Hope Star from Hope, Arkansas on November 6, 1948 · Page 4
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Hope Star from Hope, Arkansas · Page 4

Hope, Arkansas
Issue Date:
Saturday, November 6, 1948
Page 4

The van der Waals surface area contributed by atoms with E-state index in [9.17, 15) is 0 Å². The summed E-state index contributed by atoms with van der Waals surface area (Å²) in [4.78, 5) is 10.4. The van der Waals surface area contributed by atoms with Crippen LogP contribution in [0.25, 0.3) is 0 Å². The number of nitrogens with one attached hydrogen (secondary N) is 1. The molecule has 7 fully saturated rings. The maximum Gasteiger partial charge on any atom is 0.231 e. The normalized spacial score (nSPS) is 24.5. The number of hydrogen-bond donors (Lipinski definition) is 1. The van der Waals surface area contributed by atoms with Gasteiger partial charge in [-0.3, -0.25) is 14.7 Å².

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Four CLASSIFIED Ada Mutt Be In Office Day Before Publication Number of One Three Six One HOPE STAR, HOPE, ARKANSAS Scit'irday, November 6, 1948 words Day Days Days Month Up to 15.. .45 .90 1.50 4.50 .80 1.20 2.90 6.00 1.50 1.80 2.10 2.40 2.70 3.00 16 to 20 .„, 21 to 25 .. 26 to 30 ,. 31 to 35 ., 86 lo 40.. 41 to 45 .. «8 to 50 .. L .75 .90 1.05 1.20 1.35 Rates are for Continuous Insertions Only , All Want Ads Cash in Advance Not Taken Over the Phone 2.50 3.00 3.50 4.00 4.50 5.00 7,'SO PRACTICALLY NEW FOUR room cottage, semi-modern, two porches, one inclosed for sleeping, garage, storage room, barn, puuiuy House, fenced in yard, 9.00 10.50 12.00 13.50 15.00 Phon For Sale GOOD^BOIS'D AHC POSTS AT jreastmable prices. Sec E. M. Mc- 'Wmiams, at McWilliams Seed ; Store,. Hope f Arkansas. 0-lmo ^URGESON 922 SEED OATS Gem 96%, Purity 99.5. Call or See Fred Petre, Spring Hill road. Route 1, Phone 26-W-12. 2-Gt .uuoi, AO vi J v-*n wt V. XJLI v diiu IllUVC —— •' • • •-.. i •- . i , , in. Price reduced to $1,500 cash, WHITE AND BLACK SETTER u_. * n n? n ,.,. „„„ .... malc afaout j year old Wearing old collar and answers to name of "JEEP". Call S. B. Ward, Jr., TURKEYS, FANCY CORN FED. Six months old November 10. 12 to 35 Ibs. Call Dr. Alexander, Phone 18 or 808-W. 2-Ct FIVE ROOM MODE'RN HOUSE", Venetian blinds, floor furnace, attic fan, good neighborhood, on East 15th Street. Buy and move in. Price reduced to $1,500 cash, balance $3,350 payable $28. per month. This is a real buy. Floyd Porterfield & Son. 4-3t 1946 CHEVROLET Vk TON TRUCK Good condition, bargain for cash. With or without dump body. Can • be seen at Cross Service Station. •'..-. - • ., 4-6t GOOD SECOND HAND FURNI- 1 ture. Living coom suite, kitchenette stove, breakfast room suite, Servcl gas refrigerator, rocker, china closet, kitchen table. Will . sell reasonable, leaving town. Phone 998-W or 36. 5-3t NEW 4 ROOM HOUSE WITH bath. Venetian blinds, nice roomy garage, lot frontage 150 x 300. % mile from city limits North on Highway 29. Henry Gray. 6-31 <tu v^ijzj v j\wiwn/ j. i V2 j. t^iv inu^rw - • , — Good condition, bargain for cash. LADIES' LIGHT BROWN BILL- WH«, n ~ ,.,;n,^,,t ^,,™., >,„!„ /-<„„ fo]d containing identification cards and other papers, lost 13 ACRES JOINING PRESCOTT . Airport, Highway 67. Inquire at Rosewood Shoppe, 3 miles South of Prescott on Highway 67. 0-3t Notice WE BUY, SELL AND REPAIR all makes of Sewing machines. W. H. West, 215 North Hamilton Street, Phone 1220-W., Hope, Arkansas. 1-lmo LET US RENOVATE YOUR OLD mattress, or make it into a new innerspidng. One day service in town. Bright Mattress Company, Phone 930-J-2. l-2w VETERAN WITH WELDING AND ' some mechanic experience wants On-the-Job Training as Mechanic. Steady worker, Phone 1112-W4. 2-3t HAVE YOUR 1.IIANO TUNED, ' preserve'tone, quality and value. Call Claud Taylor, Phone 707-J. •' SPECIAL XMAS RATES FOR -magazines. Give a Gift that lasts a -year. Order now to avoid the ' rush. Chas, Reyncrson, Phone , 28'Nights, 869-W City Hall. 4-lmo CALL US FOR FURNITURE repair, refinish, and upholstering. Mrs. C. J. Barnes, Phone 316-J after 4 p.m. 4-3t For Lovely Home-Grown CHRYSANTHEMUMS See us. % mile East of Hope On Highway 4 * Gentry - Butler Florists Phone 1194-W1 We Deliver REFRIGERATORS • See us for New and UseW Refrigerators. • See us for Refrigerator Service, any make or model. A complete refrigerator service department. (We know How) • Refrigerator Headquarters New and Used. McPherson Appliance Co. Your Frlgida/re Dealers 222 East 3rd St. Phone 81 Let Us Rebuild Your Old MATTRESS or make your old one Into O comfortable innerspring. One Day Service "All Work Guaranteed" DAVIS Furniture & Mattress Co. 606 N. Hazel Phone 357 WE HAVE .... Seed Oats, Austrian Winter Peas, Winter Hairy Vetch, • Winter Rye Grass, Seed Rye, Wheat, Barley and Joe You- Flower Bulbs. We/Honor AAA Orders .MONTS SEED STORE Hope, Arkansas Red I Estate for Sale , , several lots, all (or $2850. On terms. Tyler's Realty Service. Sole Agent, Cotton Row. 5-3t For Rent 2- 3- R O O M UNFURNISHED apartments. near Schooler's Store. Phone 38-F-ll. Mrs. J. E. Schooley. 11-tf 3 ROOM FURNISHED ment. Couple only. Phone 587-J. . 5-3t Lost TWO YEARLINGS ABOUT l'/ 2 years old, 1 brown Jersey heifer and 1 red whiteface steer. Last seen on highway 29, near Anthony Mill or near Hinton's Dairy on Spring Hill road. Reward. Finder call E, R. Brown. 3-41 . . . Phone 652-W. Reward. 4-3t v*u i. u.3 til 1U UL1IVJ J £J U JJITI O t AUDI Friday night at Hammons Stadium. Finder keep money and return billfold to Hope Star office or to Peggy Williams, Phone 760-W. 6-3t Many Charges Fold Against Jap Leaders Tokyo, Nov. 4 (UP1~ Thirty- eight of the original 55 war crimes charges against former Premier fiideki Tojo and 24 other Japanese .carters were thrown out by Ihe Far Easl War Crimes Tribunal which mel today to deliver ils long-awaited verdict. Verdicts and sentences on the remaining 17 charges are expected to be announced in about a week, after the courl has read through the preliminary part of the volu minous judgment. Tribunal President Sir William Webb of Australia began reading the judgment when the court con vened for its final session this morning. The judgment appeared to be about 1,700 pages. It was estimated Webb could read about 200 pages a day. Webb announced that the 38 charges were dropped because they duplicated other charges in the sweeping indictments brought against the Japanese war leaders. ing aggressive ruled. war, Among the counts dismissed was Number 39, which charged Tojo and 16 other defendanls with on Pearl Harbor. This charge stated that the Jap ancse war leaders "unlawfully killed and murdered Admiral Kidd and about 4,000 other members of tlio naval and military forces of ;lhe Unilcd Stales, and certain civilians whose names and number Fair Enough By Wettbrook Pegler Copyright, 1947 By King Features Syndicate. Citation fo (56 to California for Top Money San Bruno, Cal., Nov. 6 —(UP) —It was "California, Hero I Come" for Calumet Farm's Citation today. The great thoroughbred will race in the $50,000 -added Tanforan Handicap Dec. 11, the $100,000 Santa Anita Maturity, Jan. 29 and — ._...„.., .«.'»ut,i_«i.j(,y ( (j uii. *ij7 cinn Although many of our unions are possibly the $100,000 Santa Anita Communist fronts of an enemy na- handicap. tion and others plain rackets like Mussolini's labor front, the would come to the West Coast was fact remains that our native union made last night by Tanforan Pres- movemenl has iniquities of its own ident Eugene Mori following a H IIH Hr.i- nnl Kn/-| tn ,i'n»-i-\/ ri*-\\/_ f olonflnn !"> r»r\,i,rr\».i»,*ir*v^ ...III. *~.«. and has not had to worry where. Proud of his criminal traditions, Baltimore. any- telephone conversation with a lion's trainer, Jimmy Jones in HflH i »-^.^,.rt ' the American union goon can hold v»»x, *»iiiv-iii_ttii 1(1 1 t tjl 1 glM.M I V-tltl llt.fi 11 \_»i I Hl^ VY^.^L Y.'UtlS U, \^,1 ItlUOll \V1 1 I up his head in any society of cut- meet Shannon II, the Australian ihr^nt c T.I,. ,,,.,,. „„.„..;„,,,. ,..u»., importalion: On Trust, and the throals. He was notorious when Roosevelt and a poltroon Congress passed the Wagner Act and the debilitating Frankfurter anti-injunction law which bore the names of Norris and La Guarciia. He has become bolder and more felonious with the years under government protection, confident always that he has a partisan on the supreme court who holds him blameless of crime bearing the union label. Frankfurter, who often passes on .inion cases, is one of those who de- 'ivered the American citizen into :he brutal custody of the criminal racketeer. Of course, this is general tom- nent, but I, alone, of the savants on the subjecl, oflen resort lo unqualified charges. Most of the victims of the Roose- veU-Wagner-Frankfurter scheme against the safety and liberty of -he citizens are civic defectives who deserve what they have been getting. They are persons of low principle who would sell themselves to any John L. Lewis for a e\v dollars a week or a promise of some underservcd pension at the expense of the civic defective icxt door. But even if most of the Americans were men and women of character they still would, have to submit to outrageous imposition by the criminal clients of Frankfurter's solicitude. As a particular case I offer the condition of Local 1 of the Wine, jiquor and Dislillery Workers un- on of New York. This is a rackel run by a typical union scoundrel 3en Pross, whose greatest protec- :ipn is Frankfurter's law forbidding federal judges to enjoin him .rom rioting to drive citizens into us corral. The preamble of the constitution of this union warns the faceless man to "base his philosophy and ideals on the American principles of democracy." These principles are not sel forth nowcyer, and arc exactly what the jail-bird Pross may say they are at any time. Infidelity to the "American principles of democracy" is an offense punishable by expulsion at the hands of a crook born in Russia, whose right to vote and hold American public office was revoked because he was an unregenerate knave. . The salaries of Pross, whose title is executive business manager, and of the other "elective" officers :,ui»,ji, mi; ucijjuiieae war icuaer.s, *»«".t vn. L*I«J uunji elective oincers —, One of the counts dropped arc not stipulated. They just help ,, :a ° charged the defendants with plan themselves. Pross managed to buy ;^ :5 ° ning aggression, initiating an ag a beautiful country eslale, a power 12:5 5 gressive war and 'conspiring lo boat, and a couple of cars and to 1:0 ° Gospel Hour commit mass murder. All this" was remodel the house and landscape 1:3 ° Music for Sunday covered under Ihe charge of wag tne grounds soon after the war. 2:0 ° Sunday Spotlight News He would seem to have spent about $80,000 on the bctler way of life at Lake Mahopac. Pross aclually dominates this union and many others whose total Announcement that Citation STOUTS B8BHBUP _Sy Hugh S. Fullerton, Jr.. On the West Coast. Citation will Chnppel Hill, N. C., Nov. 6 — W) — They're billing today's North Carolina-William and Mary football game as a duel between two potential All-America fullbacks, Carolina's Hosca Rodgers and Jackie Cloud of the Indians. . . .The dope is that Rodgers is the better offensive player but doesn't appear on Carl Snavely's defense team. :ioutl does everything. . . .Maybe ,he fans around here have overlooked that there's a boy named lack Jensen at California who can do quite a fullbacking job, too West's top thoroughbrec's. Well It's a Suggestion Bill Vccck, Cleveland Indians' boss, claims he has to read all the Missouri anu uiuanoma come tc newspapers every day so he will grips al Norman, Okla., in a loss snow how to answer the daily calls up game that is calculated to de checking on rumors. . . *-,*" n,~ -D;~ <;„,,„., <•__"_ "Since the series," says the S u^ who wears no man's necktie, "the ,. „ - JU jnuii o ni;c.ffcHU, 111U 111U Vi boys have been having me do ev- bowls, erythmg but open a string of coast "- ' to coast hamburger shacks." . Well_ even the Indians probably last didn't make enough money season to buy hamburger. Sports Before You Eyes Low and Buck Worsham who did BROADCASTING SYSTEM 1490 Saturday p.m., Nov. 6 1:00 4-H Club Achievement day from Little Rock 1:30 Tommy Tucker Time 1:45 Footgall game— Arkansas vs Rice 5:00 Take a Number— M True or False— M News, 5-Star Final Robert Hurleigh— M 6:45 Mel Allen, Sportscast— M 7:00 Twenty Questions— M Leave it to the Girls— M Stars on the Horizon Gabriel Heatter— M 8:15 Lanny Ross— M 8:30 Meet the Boss Chicago Theatre of Air— M Accent on Youth Club Rendezvous 5:30 6:00 6:30 7:30 7:55 8:00 _ ^ .. „.,.. i( , nn^ A.NUL HI UI1U South Open at Pinehurst this week lave a third brother, Buddy who plays on the Wake Forest College |olf team. . .So far as we know no- :>ody in the family has to take in Worsham. . .And the Gabriel fam- ly is doing right well' in football in this state. Charlie played for Catawba and West Point; brother Paul was a good high school player, Steve is playing for Appalachian College and the kid brother, Shirley, stars in school football at Lincolnton, N. C. . . .New Mexico University offers between-halves entertainment at football games starring a platoon of lariayt-spinning cuties. . .And Bill Knodt claims it's not like a rodeo because calves aren't a part of the act. The gals all wear slacks. 9:00 10:00 10:'30 Eddy D~uc'hfn''s"6'rch.— M 10:55 Mutual Reports the News 11:00 Sign Off Sunday a.m., Nov. 7 6:58 Sign On 7:00 Lew White Organ Melodies 7:30 Hymn Time 7:45 Four Knighls 8:00 Unity's Gospel Hour 8:30 Church News of the Air 8:45 Silver Strings 8:55 News, First Edition 9:00 Rock of Ages Broadcast 9:30 Voice of Prophecy—M 10:00 Radio Bible Class 10:30 Reviewing Stand—M 11:00 Garrett Memorial Baptist Church Sunday p.m., Nov. 7 12:00 William L. Shirer, News—M 12:15 John B. Kennedy—M '" "~ Cote Glee Club Saenger Preview 12:55 News, Noon Edition 1:00 Gospel Hour _ _,— —,. Wj j , »»nuu^ £)JJL;CU was celebrated when he played ;° r Brooklyn, has signed to coach the Chicago Cubs on base running netx spring. Next Charley Grimm should find someone to teach the Cubs to get on base so they can run. . .Michigan football followers say to keep an eye on freshman fullback Don Peterson. His brother Tom is offensive full back on the •'arsity this season. Missing Professor Located in Houston Little Rock. Nov. 5 — (/P)— Arkan sas State Police Capt. Earl Scrot; gin said today Dr. Henry T WeX over, Westminister, Mo., professor missing for more than a week has !,„„„ <•„„„,, ' nu iu uuier ueienaams wiin "•"' u "« many oiners wnose total 'murder" in the undeclared attack Power is sufficient to blackmail the n -p n! ,,.i i-i.,..!,,,.. entire liquor industry in New York, New Jersey and Connecticut. Big whiskey companies bow to his demands lest he pull the labor out of their plants without consulting are at present unknown." The court was jammed and heavily guarded today when the defendants were brought in to hear their falc pronounced after two and one half years of trial proceedings and deliberation. Only 22 defendants appeared in court. Three others were too ill to attend. They were Toshio Shira- tori, former ambassador lo Ilaly; all will) tuberculosis of the throat; Yoshijiro Umezu, former chief of staff, suffering from cancer; and Baron Kiichiro Hiranuma, founder and president of the aggressive nationalistic "Kokuhonsha" soci- ty, ill wilh a respiratory ailment. Tojo appeared with his customary expressionless demeanor in the prisoners' docket, doodling and taking notes as Webb announced the findings of the court. The danger that racing drivers face, of sustciiniiiK serious injury, is greater at 50 miles an hour than at 100 miles an hour. FLOOR SANDING & FINISHING All work Guaranteed. PHONE 89 A. Z. TURNER FLOOR Sending and FiniiMng LINOLEUM Aiphalt Tile • Rubber TU« ROY ALLISON Phone 280 Ihese people. . And bottlers and even package stores and bars are in his power in the same way. Now . we note further thai the boys have constitutional authority lo hire all their relatives and gangster friends for hypothetical duties and that the president "shall be the sole judge" of their salaries. He also appoints all the election tellers. Pross is custodian of all the union's property, which, of course, includes its bankroll and books. He may spend as much as he wants to "further the welfare" of the members. He, too, may employ all his relatives and other thieves like himself to "campaign" for the union. Of course, no state, county or village would think of delegating such power even to a regularly elected and highly respected citizen. Bul Ihis is a typical example of the atrocity which President Iruman and all the high goons were defending in the campaign However, be it understood that the Tan-Hartley law would impaii these powers cf - .„„_ or exclude from such positions un- pardoned ex-convicts with bad probation reports. We find that the Ucasurcr "shall report" all income and expendi- 2:05 Keynotes by Carle 2:15 Friendly House 2:30 Juvenile Jury—M 3:00 House of Mystery—M 3:30 True Detective Mysteries--M 4:00 Friday Music Club 4:30 Quick As a Flash—M 5:00 Sunday Down South 5:30 Nick Carter—M 6:00 Sherlock Holmes—M 6:30 Roy Rogers' Show—M 7:00 A. L. Alexander—M 7:30 Under Arrest—M 8:00 Secret Mission—M 8:30 Jimmie Fidler—M 8:45 Twin Views of Ihe News—M 9:00 Voices of Strings—M 9:30 Symphony in Miniature 10:00 William Hillman, News—M 10:15 The Del Trio—M 10:30 Bill McCune's Orch.—M 10:55 Mutual News—M 11:00 Sign-Off Monday a.m., Nov. 8 5:57 Sign On 6:00 Hillbilly Hoodown 6:15 Home Swecl Home 6:25 Bargain Roundup 6:30 News, First Edition 6:40 Arkansas Plowboys 6:55 Market Reports 7:00 Farm Breakfast Program 7:15 Melody Boys 7:30 The Devotional Hour 7:45 Musical Clock 7:55 News, Coffee Cup Edition , ~----oo"' ^".v* me jjioiessor s brother, Harold Westover, notified him this morning that Dr. West over was suffering of amnesia at Jefferson Davis Hospital in Hous The officer said Harold Westover Had advised him he was preparing to eave here for Houston immedi ately. Harold Westover came to Little not at all Mr. Pross LET FOY DO IT • Level yards « Dly Post Hole* » Plow Gardens • Cut Vacant LoU • Also custom work. HAMMONS TRACTOR CO. Phone 1068 8, Walnut St REFRIGERATION SERVICE is our business. Prompt and efficient service on oil makes of refrigeration and air conditioning systems. We go anywhere anytime. BREWSTER REFRIGERATION SERVICE Phone 1280 Cr1231-J Nights and Sundays 119 Edgewood REMOVED FREE Within 40 Miles DEAD HORSES, COWS and CRIPPLES Tcxarkana Rendering Plant Dial 3-76i!3 (phone collect) If No Answer Uiai 3-5770 FOR SALE Surfaced Oak Lumber — $40.00 per Thousand GENERAL BOX COMPANY i-'RESCOTT, ARKANSAS lures, bul that means nothing. He could just report "received $10 000 spent $100,000," and fully comply with the article. Most "unions which make boast of their "financial reports" report no more than that. Pross and his excutive circle I are required to "examine the books land records" occasionally, and doubtless do. Bul they are required to report only to themselves, so again the bargaining agents preserve their freedom of action. The bund may leave their (spelling) assessments and they have the power to make charges, prosecute them and impose punishment on their .subjects, improvising new punishments to fit crimes for which inadequate penalties aie provided in the book. Officers serve five .years, but the rank and file are effectively excluded because any ambitious, faceless man may be ruled out on charges ol "violation of principles upon which the union is founded." "Members nominated lor office" musl be seconded, bul then 1 is no I numiiialing 1'ros.s in the constilu- I tion. Do date or season is set. No i method is provided, and there is ! absolutely no provision for nieni- Iberslnp meelings fur any purpose. | ever. "Meetings" arc mentioned several limes, but all the conslilulhm says about Uiis is that the.i shall UL- held "al such date and place n/.v-.u as the executive board shall de-1 ID: 1ft situate/' 10:30 This ix a typical UMiu/j ul tht American Federation of LaLn/r. 8:00 8:30 8:55 U:00 0:30 10:00 10:15 10:30 10:45 Sunrise Serenade Bob Poole's Show—M Arkansas News Roundup Dedication Service of Escalator, Gus Blass Co. Little Rock Say il With Music—M Passing Parade—M Victor H. Lindlahr—M Gabriel Heattcr's Mailbag —M Lanny Ross—M 11:00 Kate Smith Speaks—M 11:15 Kate Smith Sings—M Student Parade Music by Monroe Monday p.m., Nov. 8 12:00 News, Home Edition '" '" Market Time John Daniel Quartet Polka Interlude Farm Fair Eddy Arnold Show—M Queen for a Day 1:30 Golden Hope Chest—M 2:00 Movie Matinee—M Ozark Valley Folks—M Meet the Band 1490 Club Swing Time Guest Star Adventure Parade—M Superman—M 5:30 Captain Midnight—M 5:45 Tom Mix—M Salon Serenade News, Five Star Edition Today in Sports Henry J. Taylor—M Fulton Lewis, Jr. The Falcon—M Gregory Hood—M Gabriel Heant-r—M Mutual Newsreel— M Krskine Johnson—-M Bill Henry, News—M Fishing A- Hunting Club—'"•" Michael Zarron's Orch.—M Tom Grant's Orch.— l\i All Ihe News—M Wally U'icken's Orch --M Allan Holmes' Orcti.— M Mutual News—M Sign Off 11:30 11:45 12:10 12:15 12:30 12:35 12:45 1:00 2:30 3:00 3:15 4:00 4:45 5:00 5:15 6:110 6:15 6:25 6:30 6:45 7:00 7:30 8:00 8:15 8:30 8:55 0:00 9:30 9:45 10:00 I0:.-i;) 11:00 Maine, with an area of 33.215 M(tiicre ii'iks, is almost as large as all the other live Ne.w Kn^laud slaU's cotiJ-'iiu'Cf. , "I --.^.. W \n / -- A 111- run line of college football's un- arnished teams undergoes severe strain in the East and South today but a pair of whipped combines 'rom the prairie country claim a argc chunk of the spotlight. Missouri and Oklahoma come lo Each lost its opener— Missouri to Ohio State and Oklahoma lo Santa ^lara—but since has been all-conquering. Both arc rated superior .o Kansas, also unbeaten in the circuit. Of Ihe nine unbeaten-untied elev- . ~ «.« ens. Pennsylvania and Georgia in the North and Tech face the most rugged ob- Weakend notes Max Carey, whose speed was been found ton, Tex. Scroggin nospital the professor's ij~~7" -•"- «-"-"****! HJL s year-old brother spread to Arkan f Fulton, P M°of^ Record Hitters Only four men ever have hit lour home runs (greatest 'number ever hit by any one player) in any single major league baseball game- Bobby Lowe, Ed Delehanty, Lou Gehrig, and Chuck Klein. Untarnished Teams to Get Severe Tests New York, Nov. 6 — (/P)— The Little Rock JC **P'* Team Downs Ozark College Little Rock, Nov. 6 —I/P)— The Little'Rock Junior College Trojans defeated the College of the O/.arks 14-7 in a first-half scoring duel here ycslerday. On the firsl play of Ihe game, a 67-yard forward-lateral, George Savary to Shelby Hclmbeck to Benny Scott put the Trojans ahead. After the Mountaineers tied it up minutes later, the Trojans scored again in the second period on a 63-yard inarch, wilh Savary going ;ide the Big Seven conference .'hampionship and perhaps send he viclor into one of Ihe major — — stacles on today's program. Penn engages once-tied Pcnn State in a battle of neighboring powerhouses expected to attract 80,000 at Philadelphia. Georgia Tech vies with a rebounding Tennessee team at Atlanta. The rest of the perfect brigade— Metre Dame, Michigan, Army, Slorth Carolina, Clemson, California and Nevada—run up against weekend rivals due to give them little more than a stiff workout The South Bend Irish, the nation's top-ranked machine, plays —_ u . -^ v. UJ ,,,i, c ,i L nun. Indiana at Bloomington. Michi-ican leaders as expressed gan's Wolverines, No. 2 in the ' standings, is host to a much- punched Navy outfit that takes them on as big as they come. Army being compared with the reat war-time West Point teams entertains Stanford at Yankee Stadium in the day's intersectional morsel. The Cadets are a solid 20- point favorite. The Dixie Giants—North Caro- U. S. Position Believed Strengthened Paris, Nov. 4 —t/F)—United Nations circles today predicted prompt strengthening of America's predominant role in world affairs as a result of President Truman's return to office. While both the American and foreign delegations here still sought to overcome their surprise at the election news and its" implications, several principal factors emerged: There will be no waiting period before a new president takes office. Furthermore, the president in the future can count on support from his parly in both Houses of Congress. The position of the American government thus is fixed firmly for at least the next two years. The United States' bi-partisan foreign policy is being strengthened^ All comment from Republi- re- the Boston, of Laboi Nov. 5 —(/I')— Secretary Maurice .1. Tobin says the repeal of the Taft-IIarllcy act has been ordered in "the greatest poll of them all." As he prepared to leave for Washington last night, the former Massachusetts governor was in formed that. Sen. Taft (R-Ohio),e one of the authors of the act. pre, dieted It wouldn't be repealed de spile the new Democratic majority. "The Republicans Jnacle great predictions before the election^. loo," Tobin said. * "I shovkl think the Republicans wouldn't want 'o discuss the Tatt Hartley act," he continued. "In the greatest poll of them all, il was decided last Tuesday." He said that one of the first objectives of the new Truman ad ministration of n new, would be the writing fair" labor law to re placo the Taft-IIartlcy act. "I think I accurately reflect President Truman's views in say ing this will be one of the and Clemson—exercise in their own Southern Conference the Tar Heels playing William and Mary and Clemson encountering Furman. ceivod here has emphasized ^,,_ continuity of bi-'partisan policies. This was stressed in a slale ment from John Foslcr Dulles, member of the American delegation members noted that Gov. Dewey himself also Ihis poinl. ueiueu IJJCK ^..ai These factors are expected to re-1 (Disqualified in suit almost immediately in the I Boston — r|1 ""- ng s w e one o te mos^ important recommendations in hit,™-'-' January message to Congress. "I talked with the president by ;elephone last night. Timing of ae .ion on the new law will be up to Congress." He predicted the Department of Labor will be returned to its for mcr size and importance. "It will be given status." Tobin added, "so thai it can render labor services comparable to those the Department of Agriculture renders the former and the. Department of Commerce renders business." .,|j'. Fights Last Nighl By United Press New York (St. Nicholas Arena) — Pete Mead, 150, Grand Rapids, Mich., outp.oint.ed Charlie (ivic) Affif, 150, Pittsburgh 10. . Worcester, Mais.—Johnny Free- emphasized : man, 154, Fall River, Mass.. de- Ifeated Dick Callahan. 15G, Boston production of a more self-confident American delegalion. A one word comment by Russian Deputy Foreign Minister Andrei Y. Vishinsky— "amazing"remained the reaction of nearlv ^ ..I I J L "IclUJeU Ule 1C California, with its eyes on the | all U. N. leaders Rose Bowl, Irios to strengthen its bid by taking U.C.L.A. a distinct underdog. Nevada's air-borne wizards are favored Sunday over the last big obstacle _- .... „ the slope Mr. Truman's victory became parent. Santa Clara to an all-winning campaign. Oregon, California's only opposition on the coast, plays Washington and stands a good chance of being sidetracked. Other importanl conference bal-les dot the scenes. Baylor, leader of the Southwest Conference race with no defeats, meets Texas in one of its remaining major tests, The other is Southern Methodist, the heavy title choice, which plays Texas A. and Northwestern, beaten only bv Michigan and a favorite for the Tommy Collins. 124 I-" 1 . ::ked out Jack (Spider;* Boston, knocked _.. Armstrong. 12!) 3-4, Toronto. Hollywood — Bollon Ford. 135, Pittsburgh. outpointed Paulino Monies, 136, Mexico City 10. of ap- The victory of avowed inlcrna-l tionalists in Illinois and Minnesota also drew the attenlion of delegates sensitive to Ihe impact of American polilics on world af- Mrs. Eleanor Roosevelt, a U. N. delegate, termed the election result a demonstration of how labor can organize to get out. the vote. French quarters, who privately rejoiced in Mr. Truman's victory, maintained scrupulous neutrality in their official comment One spokesman said Ihe French government knew America's foreign policy was bi-partisan and there- OTC was not at stake in the elec- :ion. Other French quarters said Lepers Increase It has been estimated that more new eases of leprosy develop annually than are represented now in all the leper colonies of the world. Eastern half nf <h TJ -a i *{, • i ' c J uartcrs said Truman that he was ninm Vi V»?i • e Rose Bowl the Vlctcn 'y e avo th c president a with the result of th plum the Wolverines are ineligible -'-* : ~ " '• n.huu or in to claim, squares off against Wisconsin at Madison. Utah and Colorado A. and M are principals in the headline game of the Big Six Conference at J- 1 01 't Collins, Colo, tied for Ihe iimuiu >ru3i.uvt:i came to Little - ns, oo, e for Ihe Hock when the search for his 32 leEci ' th e winner figures lo walk VPflr-nln nrntVinf ow*«^.nJ *„ A..I ___ ("Iff iiritK -tVn-v t^ n .,ui __ off with the marbles. In last night's games, Georgetown topped New,York University 13-6, and the University of Miami ^l?-' overwhelmed Cincinnati, OO-D. Made Change Development States of the by the all-metal United ."", «"••-» ij^ua VL military craft, both here and abroad. U. S. Sole Solution If Communism Is to Be Halted in Ghina, Rest of Asia By FRED HAMPSON (For Dewitt Mackenzie) AP Foreign Affairs Analyst S h a n g h ai— If communism's fast flow over Asia is to be stopped, the United States must tackle the knotty problem of China again quickly and find a better solution than any tried so far. Whether or nol communism has ly has not been stopped in Asia ly has not been solpped in Asia where its cncorachment appears geared to China's civil war. Every time the Chinese Reds score a big victory Communist cells begin to ferment all over the Far East. Red China' never looked stronger. The loss to Tsinan, Shantung capital, for example, left Nanking Shanghai and the Yangtze land of Chiang Kai-Shek's heart- open to attack. Time draws short'. What can America do? Veteran observers in China know the answer is not simply granting more money. The money will disappear and the Reds will keep on coining. Observers see these four courses open: J. Write off China, let Chiang fall, and hope that Chinese communism will not succeed. A lot of people don't think it would. 2. Abandon China except for a foothold un the c'uast as a beachhead should a war against world communism come. Tsingtao, U. S. navy base, seems logical. It isn't strong now, but it could be built up. 3. Continue small-scale aid to Chiang in the hope of buying time. This is the present policy, but hasn't had much success. Throw in big-scale aid 10 per cent. Millions of Chinese even in cities don't know the name of their own president. Always badly governed, Chinese have little or no feeling of patriotism bv western standards. As to the civil war, the average Chinese is more interested in keeping out of the way than in winning it. He isn't half as concerned about saving China from communism as the Americans are. To him the Communists are just another conqueror, and he 'has conquerors coming and going for centuries without any notice.--«... v. i_. k, i.i(t v r IIULIUL.- able change in his lot. He dislikes soldiers, red or government and has suffered al the hands of both. So this vast, loose fercnt nation, which dislikes foreigners than it dislikes any and in its indif- - heart much more , - —- - -••.' special political breed of Chinese, is asked to halt the spread of communism Some pretty good U. S. military trains have come to China and tried to bend it to a unified war effort. Most of them admitted they went slightly crazy in the process, very large segment of for- rs in China believe the United Stales can stop communism in China only with u terrific anioung of direct intervention in the nation's affairs. They say the intervention must be almost as much as the U. S low is exerting in such conquered countries as Japany. Such intervention would be hard . .to sell to the people of the United it (Slates, and it would be intensely unpopular with the Chinese. Six months ________________________ is riding Die late President Roosevelt's coaUaih;, they said. Aiab delegates in Paris professed disinterest in the election results but the Arab office in London, long bitter toward the president. noted he "failed lo carry York stale despite his scdu- canvassing of the Jewish Ions new stature in Ihe world of its leading statesmen one vole." President Chaim Eei/.mann of Israel cabled from Tel Aviv to Mr. Truman that he was "most happy election." (ij and Latin- hailed Mr. Western his America Europe generally * i t t\S ..» "••j-.iiijiuii.i^ti fi 1 - * '^- - 1 c* ny n tt 11 own right. Mr. Iruman no longer Truman's successful fight. Radio Songbird Annivc'r to Previous PuiEle HORIZONTAL 1,7 Pictured vocalist 13 Rat 14 Interstice 15 Preposition 16 Venerated 19 Part of "be" 20 Assist 22 Crafts 23 Little demon 24 Brad 26 Genus of ducks 27 Require 4 Born y 5 Insurance (ab.) 6 Girl's name 1 Card games 8 Native metal 9 Marry 10 Daybreak (comb, form) 29 Ventilate 11 Beasts of burden : v 12 Lights 17 Symbol for erbium 18 And (Latin) 21 Expire 23 Writing fluid 25 Rent A V O n ^ H o N O fl a o V e H U) O O L. 1 V £ T R e N T *•--• L. T . t -".f ; L A V E 12 R », i"'-' U 1 E [) L. 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'-' 53 Near (ab.) 55 Rough lava ........ ... , Jib JV n,^ tltl ., tinu OIA iiiumns a^o you wouldn't try to defeat communism in China {have sugyesled it lo the Nankin" in. the hope that thereafter other'government, but the uovernineift Asiatic Reds will curl up and die. jis pretty much on the 'roues now Ihe fourth course seems lo be and might listen the most popular now with Ameri- Apropos of this. Republican Pies- cans except those who would have lidential Candidate Thomas to administer the job. These last favor the idea but despair of making it work. is a huge, sprawling land Dewey was quoted in news dis- patehes out here a.s saying "China needs technical advisers most of mass, criss-crossed by mountains i To which an American-owned and rivers with few roads and (Shanghai newspaper replied that railroad. In its best days China-China doesn'l need lohcnical acl- nad little national cohesion. Lar.-u- 'visers half so badly as she needs sections are almost autonomous Somebody who will'take the advice and pay Some of richest, its -i.iU heed to Nankinu. and act on il. sections are the Stopping communism in Asia jboils down to slopping the Chinese is live al peaks of (Communist.-; But beyond that point 'Hli .and depth.-, of jit no longer boils down. Ill bulk y. Literacy is Libutujup. PLAN TO BUILD YOURS BEVERLY NSLIS We have a good selection of choice lots available now —- Don'r waif Buy Today — All utilities will be furnished and the cost included the price of the lot •—• in Phone 221